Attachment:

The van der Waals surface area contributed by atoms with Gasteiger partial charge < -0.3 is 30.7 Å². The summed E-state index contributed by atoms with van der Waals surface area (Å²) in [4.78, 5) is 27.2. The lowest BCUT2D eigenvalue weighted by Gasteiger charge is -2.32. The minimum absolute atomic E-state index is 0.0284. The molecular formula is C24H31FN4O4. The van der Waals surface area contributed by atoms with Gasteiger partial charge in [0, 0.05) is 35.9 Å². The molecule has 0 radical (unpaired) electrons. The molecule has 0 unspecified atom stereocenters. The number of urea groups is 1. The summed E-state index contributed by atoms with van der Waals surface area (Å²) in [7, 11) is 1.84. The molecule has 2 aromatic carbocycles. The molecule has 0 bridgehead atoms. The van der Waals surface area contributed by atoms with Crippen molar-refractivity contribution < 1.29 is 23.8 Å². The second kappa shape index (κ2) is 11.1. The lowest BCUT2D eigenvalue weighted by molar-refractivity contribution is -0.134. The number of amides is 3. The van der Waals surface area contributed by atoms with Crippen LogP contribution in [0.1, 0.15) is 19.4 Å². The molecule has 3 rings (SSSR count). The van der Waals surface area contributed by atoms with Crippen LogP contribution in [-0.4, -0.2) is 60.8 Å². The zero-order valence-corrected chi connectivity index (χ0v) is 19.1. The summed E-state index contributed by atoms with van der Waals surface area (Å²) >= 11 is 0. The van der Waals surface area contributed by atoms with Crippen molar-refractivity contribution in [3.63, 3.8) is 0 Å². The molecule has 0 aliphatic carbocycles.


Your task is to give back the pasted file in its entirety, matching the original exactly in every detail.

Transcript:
The van der Waals surface area contributed by atoms with Gasteiger partial charge < -0.3 is 30.7 Å². The summed E-state index contributed by atoms with van der Waals surface area (Å²) in [4.78, 5) is 27.2. The lowest BCUT2D eigenvalue weighted by Gasteiger charge is -2.32. The minimum absolute atomic E-state index is 0.0284. The molecular formula is C24H31FN4O4. The van der Waals surface area contributed by atoms with Gasteiger partial charge in [0, 0.05) is 35.9 Å². The molecule has 0 radical (unpaired) electrons. The molecule has 0 unspecified atom stereocenters. The number of urea groups is 1. The summed E-state index contributed by atoms with van der Waals surface area (Å²) in [7, 11) is 1.84. The molecule has 2 aromatic carbocycles. The molecule has 0 bridgehead atoms. The van der Waals surface area contributed by atoms with Crippen molar-refractivity contribution < 1.29 is 23.8 Å². The second kappa shape index (κ2) is 11.1. The lowest BCUT2D eigenvalue weighted by molar-refractivity contribution is -0.134. The number of amides is 3. The van der Waals surface area contributed by atoms with Crippen LogP contribution in [0.1, 0.15) is 19.4 Å². The molecule has 3 rings (SSSR count). The van der Waals surface area contributed by atoms with Crippen LogP contribution in [-0.4, -0.2) is 60.8 Å². The zero-order valence-corrected chi connectivity index (χ0v) is 19.1. The summed E-state index contributed by atoms with van der Waals surface area (Å²) >= 11 is 0. The van der Waals surface area contributed by atoms with Crippen molar-refractivity contribution in [3.63, 3.8) is 0 Å². The molecule has 0 aliphatic carbocycles.